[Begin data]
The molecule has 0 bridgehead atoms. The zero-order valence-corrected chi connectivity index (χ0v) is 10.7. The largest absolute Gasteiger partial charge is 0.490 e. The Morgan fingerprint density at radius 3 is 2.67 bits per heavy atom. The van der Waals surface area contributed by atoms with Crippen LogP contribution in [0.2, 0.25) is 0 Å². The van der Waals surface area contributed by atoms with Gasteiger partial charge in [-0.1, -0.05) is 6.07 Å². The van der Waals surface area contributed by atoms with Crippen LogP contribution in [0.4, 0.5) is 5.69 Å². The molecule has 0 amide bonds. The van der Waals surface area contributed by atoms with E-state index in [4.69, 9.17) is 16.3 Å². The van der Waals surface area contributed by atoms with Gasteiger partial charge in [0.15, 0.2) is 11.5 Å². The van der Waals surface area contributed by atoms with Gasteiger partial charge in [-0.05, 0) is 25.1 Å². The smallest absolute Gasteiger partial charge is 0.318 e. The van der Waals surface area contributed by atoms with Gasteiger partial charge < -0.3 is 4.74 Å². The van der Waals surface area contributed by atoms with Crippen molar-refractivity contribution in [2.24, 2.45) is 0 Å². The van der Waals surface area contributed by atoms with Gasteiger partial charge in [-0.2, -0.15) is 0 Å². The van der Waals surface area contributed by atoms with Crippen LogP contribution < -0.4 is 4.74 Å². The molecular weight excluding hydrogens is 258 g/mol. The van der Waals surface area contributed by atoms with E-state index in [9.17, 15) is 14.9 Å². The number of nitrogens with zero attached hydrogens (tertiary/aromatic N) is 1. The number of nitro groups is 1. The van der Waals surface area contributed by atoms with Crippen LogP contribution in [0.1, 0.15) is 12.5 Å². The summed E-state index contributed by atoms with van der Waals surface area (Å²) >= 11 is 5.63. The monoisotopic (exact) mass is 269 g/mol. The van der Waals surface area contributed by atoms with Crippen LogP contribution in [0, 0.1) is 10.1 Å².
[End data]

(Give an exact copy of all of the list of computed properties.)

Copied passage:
The molecule has 0 bridgehead atoms. The zero-order valence-corrected chi connectivity index (χ0v) is 10.7. The largest absolute Gasteiger partial charge is 0.490 e. The Morgan fingerprint density at radius 3 is 2.67 bits per heavy atom. The van der Waals surface area contributed by atoms with Crippen LogP contribution in [0.2, 0.25) is 0 Å². The van der Waals surface area contributed by atoms with Gasteiger partial charge in [-0.1, -0.05) is 6.07 Å². The van der Waals surface area contributed by atoms with Crippen LogP contribution in [0.4, 0.5) is 5.69 Å². The molecule has 0 amide bonds. The van der Waals surface area contributed by atoms with E-state index in [4.69, 9.17) is 16.3 Å². The van der Waals surface area contributed by atoms with Gasteiger partial charge in [0.15, 0.2) is 11.5 Å². The van der Waals surface area contributed by atoms with Gasteiger partial charge in [-0.05, 0) is 25.1 Å². The smallest absolute Gasteiger partial charge is 0.318 e. The van der Waals surface area contributed by atoms with Gasteiger partial charge < -0.3 is 4.74 Å². The van der Waals surface area contributed by atoms with Crippen molar-refractivity contribution in [2.24, 2.45) is 0 Å². The van der Waals surface area contributed by atoms with Gasteiger partial charge in [-0.2, -0.15) is 0 Å². The van der Waals surface area contributed by atoms with Crippen LogP contribution < -0.4 is 4.74 Å². The molecular weight excluding hydrogens is 258 g/mol. The van der Waals surface area contributed by atoms with E-state index in [9.17, 15) is 14.9 Å². The number of nitrogens with zero attached hydrogens (tertiary/aromatic N) is 1. The number of nitro groups is 1. The van der Waals surface area contributed by atoms with Crippen LogP contribution in [0.1, 0.15) is 12.5 Å². The summed E-state index contributed by atoms with van der Waals surface area (Å²) >= 11 is 5.63. The monoisotopic (exact) mass is 269 g/mol. The van der Waals surface area contributed by atoms with Crippen LogP contribution in [0, 0.1) is 10.1 Å².